Maze – 1979 – Inspiration
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Sublime work from Frankie Beverly and Maze – smooth, mellow, and perfectly put together, with a level of care and class that you’d be hard pressed to find in many of the group’s contemporaries!
The album’s not one of the group’s most famous, but that makes it even more of a treat, as you’ll find some nice lesser-known cuts on here that really sparkle.
Features the cut “Lovely Inspiration”, in vocal and instrumental versions, plus “Woman Is A Wonder”, “Ain’t It Strange”, and “Call On Me”.
A1 Lovely Inspiration 5:08
A2 Feel That You’re Feelin’ 5:33
A3 Call On Me 5:42
A4 Timin’ 5:02
B1 Welcome Home 5:08
B2 Woman Is A Wonder 7:20
B3 Ain’t It Strange 5:23
B4 Lovely Inspiration (Instrumental) 1:56
Review by Andrew Hamilton
Arguably Maze’s best album, hands down, Inspiration lives up to its grandiose title. Frankie Beverly’s compositions are executed to perfection by the seven-piece Maze ensemble: Atigunta Sun (drums), Wuane Thomas (lead guitar), Sam Porter (keyboards), McKinley Williams (vocals and percussion), Roame Lowry (vocals and congas), Robin Duhe (bass), and Frankie Beverly (rhythm guitar and lead vocals) — the originals. If you’re still down after listening to “Lovely Inspiration“‘s positive, glowing, shimmering praise to the Supreme One, you have some serious issues.
The fusion of R&B and reggae on “Feel That You’re Feelin‘” fueled its way up the R&B chart rungs; it remains a staple of Maze’s live show. It’s hard to get any better than “Call Me“, on which Beverly outdoes himself during a sensitive, tear-jerking confession of a man whose woman left him for another; the parting is handled with maturity, and the lamenting lover extends an invitation for his ex to call him if it doesn’t work out, or if she has a change of heart. Just as inspiring is the spirited “Timin’“, a rollicking number about keeping your spirits up because, if it doesn’t work out, it’s not solely your fault, it’s just a matter of timin’; why Capitol held back on this track is mystifying, since it has all the elements of a monster. That kick-happy beat is extended to “Welcome Home,” a tune about a lover returning after discovering the grass wasn’t greener on the other side of the fence.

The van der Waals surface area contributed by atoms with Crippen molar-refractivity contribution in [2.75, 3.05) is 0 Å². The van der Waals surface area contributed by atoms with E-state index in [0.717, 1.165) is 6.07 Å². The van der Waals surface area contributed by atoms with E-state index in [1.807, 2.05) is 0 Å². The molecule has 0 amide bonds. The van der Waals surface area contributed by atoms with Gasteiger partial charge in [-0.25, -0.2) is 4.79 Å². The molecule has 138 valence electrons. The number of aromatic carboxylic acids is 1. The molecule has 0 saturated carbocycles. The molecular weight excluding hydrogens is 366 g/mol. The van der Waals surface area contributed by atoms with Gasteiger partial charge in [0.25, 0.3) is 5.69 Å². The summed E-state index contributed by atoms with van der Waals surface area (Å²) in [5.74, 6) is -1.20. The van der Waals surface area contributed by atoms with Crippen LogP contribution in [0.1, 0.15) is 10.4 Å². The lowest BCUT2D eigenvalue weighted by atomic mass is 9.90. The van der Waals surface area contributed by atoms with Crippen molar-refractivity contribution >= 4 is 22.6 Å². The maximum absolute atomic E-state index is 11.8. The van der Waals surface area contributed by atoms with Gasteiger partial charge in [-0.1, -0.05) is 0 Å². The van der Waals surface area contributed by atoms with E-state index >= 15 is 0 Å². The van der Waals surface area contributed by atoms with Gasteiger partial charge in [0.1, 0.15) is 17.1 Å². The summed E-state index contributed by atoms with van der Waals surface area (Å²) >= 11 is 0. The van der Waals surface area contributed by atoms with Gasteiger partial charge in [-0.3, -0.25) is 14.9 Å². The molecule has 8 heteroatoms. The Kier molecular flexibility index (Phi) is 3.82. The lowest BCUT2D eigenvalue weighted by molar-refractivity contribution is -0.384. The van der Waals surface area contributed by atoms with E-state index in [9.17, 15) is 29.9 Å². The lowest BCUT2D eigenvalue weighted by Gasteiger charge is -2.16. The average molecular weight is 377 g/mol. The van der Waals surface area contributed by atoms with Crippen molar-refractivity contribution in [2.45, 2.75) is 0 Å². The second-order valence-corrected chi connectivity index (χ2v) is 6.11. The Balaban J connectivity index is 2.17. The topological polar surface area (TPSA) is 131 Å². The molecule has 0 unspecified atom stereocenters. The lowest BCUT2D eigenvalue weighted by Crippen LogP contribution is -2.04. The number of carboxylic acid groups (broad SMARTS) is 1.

“Women Is a Wonder” is a slow tribute to women featuring some tantalizing guitar notes from Thomas; very nice, but a better bet if the supplementary vocals hadn’t been buried so deep in the mix. Captivating, tinkling chimes introduce the laid-back “Ain’t It Strange“; the vocal interaction between Beverly, Duhe, Williams, and Lowry are reminiscent of the Frankie Beverly & the Butlersyears.
An instrumental version of “Lovely Inspiration” ends the masterpiece.